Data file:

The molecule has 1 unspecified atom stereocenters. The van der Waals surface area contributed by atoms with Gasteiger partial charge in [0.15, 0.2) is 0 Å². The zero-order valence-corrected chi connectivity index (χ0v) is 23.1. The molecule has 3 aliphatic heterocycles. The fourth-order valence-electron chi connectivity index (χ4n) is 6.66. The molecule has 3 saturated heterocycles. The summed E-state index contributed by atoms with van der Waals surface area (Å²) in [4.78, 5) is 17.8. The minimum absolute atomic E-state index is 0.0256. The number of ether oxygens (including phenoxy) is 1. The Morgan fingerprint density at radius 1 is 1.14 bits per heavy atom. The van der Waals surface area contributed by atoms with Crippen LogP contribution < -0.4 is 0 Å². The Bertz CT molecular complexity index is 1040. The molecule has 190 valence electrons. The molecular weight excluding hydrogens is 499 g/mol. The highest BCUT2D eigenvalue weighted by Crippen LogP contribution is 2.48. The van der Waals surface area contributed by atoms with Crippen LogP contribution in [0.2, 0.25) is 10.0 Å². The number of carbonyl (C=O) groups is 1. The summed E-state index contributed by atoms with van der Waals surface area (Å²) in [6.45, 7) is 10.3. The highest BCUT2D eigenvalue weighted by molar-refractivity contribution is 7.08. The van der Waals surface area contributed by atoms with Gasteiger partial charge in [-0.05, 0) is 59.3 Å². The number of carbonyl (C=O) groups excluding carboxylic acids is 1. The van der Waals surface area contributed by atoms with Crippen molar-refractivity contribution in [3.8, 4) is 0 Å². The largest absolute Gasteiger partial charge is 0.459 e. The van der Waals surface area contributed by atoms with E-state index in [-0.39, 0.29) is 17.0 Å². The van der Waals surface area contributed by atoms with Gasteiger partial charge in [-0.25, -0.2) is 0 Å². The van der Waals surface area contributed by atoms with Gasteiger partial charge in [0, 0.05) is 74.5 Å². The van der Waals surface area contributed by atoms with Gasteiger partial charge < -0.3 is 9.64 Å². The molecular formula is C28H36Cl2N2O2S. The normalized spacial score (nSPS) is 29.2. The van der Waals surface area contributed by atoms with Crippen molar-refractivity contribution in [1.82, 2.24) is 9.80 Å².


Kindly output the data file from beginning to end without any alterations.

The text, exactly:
The molecule has 1 unspecified atom stereocenters. The van der Waals surface area contributed by atoms with Gasteiger partial charge in [0.15, 0.2) is 0 Å². The zero-order valence-corrected chi connectivity index (χ0v) is 23.1. The molecule has 3 aliphatic heterocycles. The fourth-order valence-electron chi connectivity index (χ4n) is 6.66. The molecule has 3 saturated heterocycles. The summed E-state index contributed by atoms with van der Waals surface area (Å²) in [4.78, 5) is 17.8. The minimum absolute atomic E-state index is 0.0256. The number of ether oxygens (including phenoxy) is 1. The Morgan fingerprint density at radius 1 is 1.14 bits per heavy atom. The van der Waals surface area contributed by atoms with Crippen LogP contribution < -0.4 is 0 Å². The Bertz CT molecular complexity index is 1040. The molecule has 190 valence electrons. The molecular weight excluding hydrogens is 499 g/mol. The highest BCUT2D eigenvalue weighted by Crippen LogP contribution is 2.48. The van der Waals surface area contributed by atoms with Crippen LogP contribution in [0.2, 0.25) is 10.0 Å². The number of carbonyl (C=O) groups is 1. The summed E-state index contributed by atoms with van der Waals surface area (Å²) in [6.45, 7) is 10.3. The highest BCUT2D eigenvalue weighted by molar-refractivity contribution is 7.08. The van der Waals surface area contributed by atoms with Gasteiger partial charge in [-0.05, 0) is 59.3 Å². The number of carbonyl (C=O) groups excluding carboxylic acids is 1. The van der Waals surface area contributed by atoms with Crippen molar-refractivity contribution in [3.8, 4) is 0 Å². The largest absolute Gasteiger partial charge is 0.459 e. The van der Waals surface area contributed by atoms with E-state index in [-0.39, 0.29) is 17.0 Å². The van der Waals surface area contributed by atoms with Gasteiger partial charge in [-0.25, -0.2) is 0 Å². The van der Waals surface area contributed by atoms with Gasteiger partial charge in [0, 0.05) is 74.5 Å². The van der Waals surface area contributed by atoms with Gasteiger partial charge < -0.3 is 9.64 Å². The molecular formula is C28H36Cl2N2O2S. The normalized spacial score (nSPS) is 29.2. The van der Waals surface area contributed by atoms with Crippen molar-refractivity contribution in [1.82, 2.24) is 9.80 Å².